Results and discussion

Of the 26 chicken fecal samples, eight (30%) were determined to contain C. jejuni. All 27 psittacine-derived samples were negative. These negative birds included an African Gray (Psittacus erythracus) (ID# R2786) and a Great Green Macaw (Ara ambigua)(ID#. 229721), both of which were previously diagnosed as suffering from PDD and were shedding PaBV in their droppings at the time of sampling. Additionally, none of the four parrots admitted to the Texas A&M veterinary clinic on suspicion of PDD were Campylobacter positive. (One macaw, one African gray, one Amazona sp, and a sulfur-crested cockatoo). Additionally, it should be pointed out that the cockatiels housed in the aviary belonged to a flock that had been shown repeatedly to be consistently susceptible to developing typical PDD upon challenge with PaBV-1, genotype 2.

Campylobacter is present in many wild birds including pigeons, waterfowl, starlings, and corvids.13,14,20,21 There has been but a single report of Campylobacter in parrots; during a disease outbreak in Peru.22 We have investigated the normal gut microbiota of wild and captive scarlet macaws and failed to detect Campylobacter.23 Likewise, Campylobacter has not been detected in the normal microbiota of the cockatiel.24 Conversely, Campylobacter species, especially C. jejuni, are pervasive in chicken gut flora.18 Our poultry sample contained Campylobacter as expected, and thus served as a positive control. The absence of Campylobacter in psittacine samples suggests that colonization by this bacterium may infrequent in these species.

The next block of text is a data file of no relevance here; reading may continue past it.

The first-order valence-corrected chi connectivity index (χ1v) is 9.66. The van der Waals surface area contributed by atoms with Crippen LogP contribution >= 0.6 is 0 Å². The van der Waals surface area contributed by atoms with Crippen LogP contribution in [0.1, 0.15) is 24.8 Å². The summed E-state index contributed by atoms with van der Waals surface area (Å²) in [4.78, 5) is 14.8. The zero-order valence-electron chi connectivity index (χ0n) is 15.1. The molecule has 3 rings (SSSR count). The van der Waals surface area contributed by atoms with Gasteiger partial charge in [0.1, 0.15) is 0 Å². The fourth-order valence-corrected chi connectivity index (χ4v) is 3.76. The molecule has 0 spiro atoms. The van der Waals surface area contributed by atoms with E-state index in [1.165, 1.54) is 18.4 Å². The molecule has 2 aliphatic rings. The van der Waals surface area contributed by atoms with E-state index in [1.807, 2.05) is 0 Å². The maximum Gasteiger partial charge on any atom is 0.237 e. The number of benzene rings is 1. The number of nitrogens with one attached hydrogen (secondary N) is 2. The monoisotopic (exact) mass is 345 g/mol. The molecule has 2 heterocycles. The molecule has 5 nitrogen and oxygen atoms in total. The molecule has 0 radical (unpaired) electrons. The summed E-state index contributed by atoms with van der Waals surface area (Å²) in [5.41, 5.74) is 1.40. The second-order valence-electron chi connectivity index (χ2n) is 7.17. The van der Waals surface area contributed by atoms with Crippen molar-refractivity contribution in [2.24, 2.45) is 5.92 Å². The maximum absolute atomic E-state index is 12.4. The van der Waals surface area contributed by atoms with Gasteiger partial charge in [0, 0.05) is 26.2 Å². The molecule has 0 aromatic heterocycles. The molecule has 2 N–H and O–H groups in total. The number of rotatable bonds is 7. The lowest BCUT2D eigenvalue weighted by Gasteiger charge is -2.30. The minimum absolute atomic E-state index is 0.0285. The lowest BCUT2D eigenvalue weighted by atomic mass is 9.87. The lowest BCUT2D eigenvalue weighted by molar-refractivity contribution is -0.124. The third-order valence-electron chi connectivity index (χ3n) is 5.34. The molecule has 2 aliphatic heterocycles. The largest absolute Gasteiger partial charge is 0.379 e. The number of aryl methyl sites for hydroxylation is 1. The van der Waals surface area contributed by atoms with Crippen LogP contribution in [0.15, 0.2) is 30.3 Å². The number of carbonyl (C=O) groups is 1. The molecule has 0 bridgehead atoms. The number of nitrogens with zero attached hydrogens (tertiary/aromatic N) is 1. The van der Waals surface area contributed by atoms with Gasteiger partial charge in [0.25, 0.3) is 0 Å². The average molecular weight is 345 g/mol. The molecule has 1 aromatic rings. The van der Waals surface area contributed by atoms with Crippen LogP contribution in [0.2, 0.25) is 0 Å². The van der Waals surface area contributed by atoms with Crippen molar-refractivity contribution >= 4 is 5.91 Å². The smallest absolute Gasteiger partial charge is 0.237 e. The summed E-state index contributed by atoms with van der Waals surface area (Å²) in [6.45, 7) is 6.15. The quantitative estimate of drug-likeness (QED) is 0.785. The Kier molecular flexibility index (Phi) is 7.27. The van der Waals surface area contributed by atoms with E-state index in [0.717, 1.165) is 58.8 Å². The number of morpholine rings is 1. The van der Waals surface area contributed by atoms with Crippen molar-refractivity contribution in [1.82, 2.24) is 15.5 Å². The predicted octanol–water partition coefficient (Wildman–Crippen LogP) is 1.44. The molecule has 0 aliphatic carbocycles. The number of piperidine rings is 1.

Rossi et al8 have postulated that PDD is not exclusively caused by PaBV infection and that some cases may be induced by Campylobacter, particularly C. jejuni. The number of confirmed PDD cases analyzed here is insufficient to rule out Campylobacter infection as a cause or contributing factor to PDD. However, we can induce PDD at-will in cockatiels by inoculation of PaBV-1 genotype 2, and as described above, our cockatiel flock appears to be free of Campylobacter. GBS can be induced in poultry but its manifestations in no way resemble PDD. They are primarily abnormalities in motor behavior.25 It has long been known that Borna disease in rodents is mediated by activated T-cells directed against infected neurons expressing bornaviral N protein.26 It is probable that the situation in birds is the same, and so we suggest that C. jejuni does not play a significant role in the pathogenesis of PDD.


The authors report no conflicts of interest in this work.